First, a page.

ERIC Identifier: ED291205
Publication Date: 1987-00-00
Source: ERIC Clearinghouse on Handicapped and
Gifted Children Reston VA.
Critical Presentation Skills--Research to Practice. ERIC Digest
RESEARCH FINDINGS: Effective teachers use a number of techniques to present a
lesson that can enhance pupil achievement. These teaching practices encompass
five critical skills: eliciting frequent responses, maintaining an appropriate
pace during the lesson, maintaining attention, monitoring student responses and
adjusting the lesson, and ensuring all students an equal chance to learn.
ELICITING FREQUENT RESPONSES: A strong positive correlation has been found
between student achievement and the amount of time spent in question-answering
interactions. Students, continually asked to respond, tend to be more attentive
during instruction. The teacher, continually receiving feedback, is able to
adjust the lesson to provide better instruction.
Responses may be verbal or written. Students may respond in unison or
individually. Unison responses are best used when the response is short and all
students are likely to use the same wording. For example, the teacher may ask
"What word?" "Count by 7's". Individual responses are best requested when the
desired answer is long or the question would probably generate different wording
from different students. For example, a "Why?" question is best answered by an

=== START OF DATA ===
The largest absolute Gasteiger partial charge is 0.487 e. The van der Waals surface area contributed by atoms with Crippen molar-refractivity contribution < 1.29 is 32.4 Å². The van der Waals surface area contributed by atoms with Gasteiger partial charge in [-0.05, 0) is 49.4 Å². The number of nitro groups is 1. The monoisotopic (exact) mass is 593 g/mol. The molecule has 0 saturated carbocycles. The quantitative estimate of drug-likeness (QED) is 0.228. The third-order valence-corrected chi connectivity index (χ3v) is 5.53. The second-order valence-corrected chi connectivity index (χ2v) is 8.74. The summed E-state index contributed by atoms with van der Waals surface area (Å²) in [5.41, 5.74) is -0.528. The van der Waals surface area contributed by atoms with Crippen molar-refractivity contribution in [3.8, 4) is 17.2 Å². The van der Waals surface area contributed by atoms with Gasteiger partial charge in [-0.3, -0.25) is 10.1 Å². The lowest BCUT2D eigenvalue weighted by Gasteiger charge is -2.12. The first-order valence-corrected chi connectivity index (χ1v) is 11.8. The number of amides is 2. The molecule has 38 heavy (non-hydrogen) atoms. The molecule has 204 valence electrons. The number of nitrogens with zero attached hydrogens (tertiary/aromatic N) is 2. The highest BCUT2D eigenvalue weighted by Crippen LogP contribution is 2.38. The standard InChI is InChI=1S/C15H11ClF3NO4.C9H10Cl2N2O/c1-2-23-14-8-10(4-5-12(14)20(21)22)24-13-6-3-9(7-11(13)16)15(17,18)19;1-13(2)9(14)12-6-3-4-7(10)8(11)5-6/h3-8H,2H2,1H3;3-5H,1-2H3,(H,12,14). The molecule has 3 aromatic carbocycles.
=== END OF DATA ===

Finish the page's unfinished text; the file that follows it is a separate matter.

individual student. Individual responses also can be used to verify individual
Generally a teacher should call on non-volunteers to ensure active
involvement of all students and accurate feedback to the teacher on students'
knowledge. Responses could be elicited by ordered turns or in random order. Each
has advantages and disadvantages. MAINTAINING AN APPROPRIATE PACE: An
appropriate pace helps maintain the attention of the learners and also increases
the amount of content coverage. Effective teachers maintain an appropriate pace
by being well prepared for the lesson, eliciting many responses from students,
and moving quickly to the next question or teacher input.
If pace is too slow, students get off-task and incorrect responses may
actually increase. If the pace is too fast, errors may occur or the lesson may
take on an artificial tone. MAINTAINING STUDENT ATTENTION: Mildly handicapped
students often have more difficulty than other students attending to critical
variables within instructional lessons. However, the teachers can systematically
adjust their teaching practices to increase student attention.
If attention wanes, teachers can elicit more responses from students, move
closer to the students who are not attending, or gain eye contact. MONITORING
STUDENT RESPONSES AND ADJUSTING INSTRUCTION: A high percentage of correct
answers in both guided practice and independent work is positively related to
achievement gains. Various researchers have found critical success rates to be
from 80% to 90%. Rates of less than 75% result in lower achievement. This is
true for low-achieving and special education students as well as
Correct answers given immediately should be acknowledged and then the
teachers should move on quickly to new input. ENSURING ALL STUDENTS AN EQUAL
CHANCE TO LEARN: A number of teaching practices may easily discriminate against
the lower performing student. For example, calling on high performance students
more frequently, giving them more eye contact, and waiting longer for their
responses tends to discourage the participation of the slower learner.
Effective teachers ensure that all students are called upon, not just those
who volunteer; provide good eye contact to all students; and allow an adequate
amount of time for all students to formulate answers.
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